By MARK BITTMAN
Here's some good news:
Seat belts save lives. So do vaccinations.
The world's population is living longer.
The childhood obesity rate has declined in parts of the United States.
Forget the fiscal cliff: we've long since fallen off the public health cliff.
We need consistent policies that benefit a majority of our citizens, even if it costs corporations money.
Chronic disease - to a large extent brought about by diet - is now the biggest killer on the planet.
Soda kills more people than guns - more people than car wrecks - only less dramatically.
Coronary artery and related disease, cancer, diabetes are so-called 'lifestyle diseases that can be avoided by arming people with information about killers like white sugar, white flour, and trans-fats.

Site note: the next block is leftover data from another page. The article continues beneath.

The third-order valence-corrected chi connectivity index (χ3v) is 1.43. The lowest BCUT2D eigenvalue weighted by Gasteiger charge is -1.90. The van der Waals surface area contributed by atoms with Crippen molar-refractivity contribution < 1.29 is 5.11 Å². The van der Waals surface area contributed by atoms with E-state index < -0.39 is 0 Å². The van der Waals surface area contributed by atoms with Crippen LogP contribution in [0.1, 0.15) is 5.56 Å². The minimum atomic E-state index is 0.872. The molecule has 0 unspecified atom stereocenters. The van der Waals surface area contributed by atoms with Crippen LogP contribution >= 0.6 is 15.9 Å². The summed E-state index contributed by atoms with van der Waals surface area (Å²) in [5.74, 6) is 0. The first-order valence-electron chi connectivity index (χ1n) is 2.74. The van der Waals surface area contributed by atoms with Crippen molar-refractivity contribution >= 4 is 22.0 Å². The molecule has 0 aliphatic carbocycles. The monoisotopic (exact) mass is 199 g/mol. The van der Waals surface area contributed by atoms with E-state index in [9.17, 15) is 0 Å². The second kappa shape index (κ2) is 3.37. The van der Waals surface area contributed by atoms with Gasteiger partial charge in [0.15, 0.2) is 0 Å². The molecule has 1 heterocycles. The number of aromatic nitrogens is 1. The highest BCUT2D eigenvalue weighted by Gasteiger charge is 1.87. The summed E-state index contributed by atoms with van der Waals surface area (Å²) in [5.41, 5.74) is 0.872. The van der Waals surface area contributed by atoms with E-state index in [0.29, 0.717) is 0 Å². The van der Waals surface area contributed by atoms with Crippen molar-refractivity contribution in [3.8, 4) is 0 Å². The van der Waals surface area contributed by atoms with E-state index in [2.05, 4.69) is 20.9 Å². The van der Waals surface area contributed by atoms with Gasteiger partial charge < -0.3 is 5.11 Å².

Preventing chronic diseases can be furthered by policies regulating the quality of our food and the quantity of the nonfood we allow ourselves to ingest.
We should draft policy against:
Eating badly - consuming unprecedented amounts of nonfood, like soda - causes obesity.
Obesity brings about chronic disease.
Chronic disease kills, wrecks lives and wreaks havoc on our health care system and our economy.
We have the power, collectively, to further reduce disease and improve longevity.
Copyright 2012 The New York Times Company
NYTimes.com 620 Eighth Avenue New York, NY 10018
Dietary Seat Belts - NYTimes.com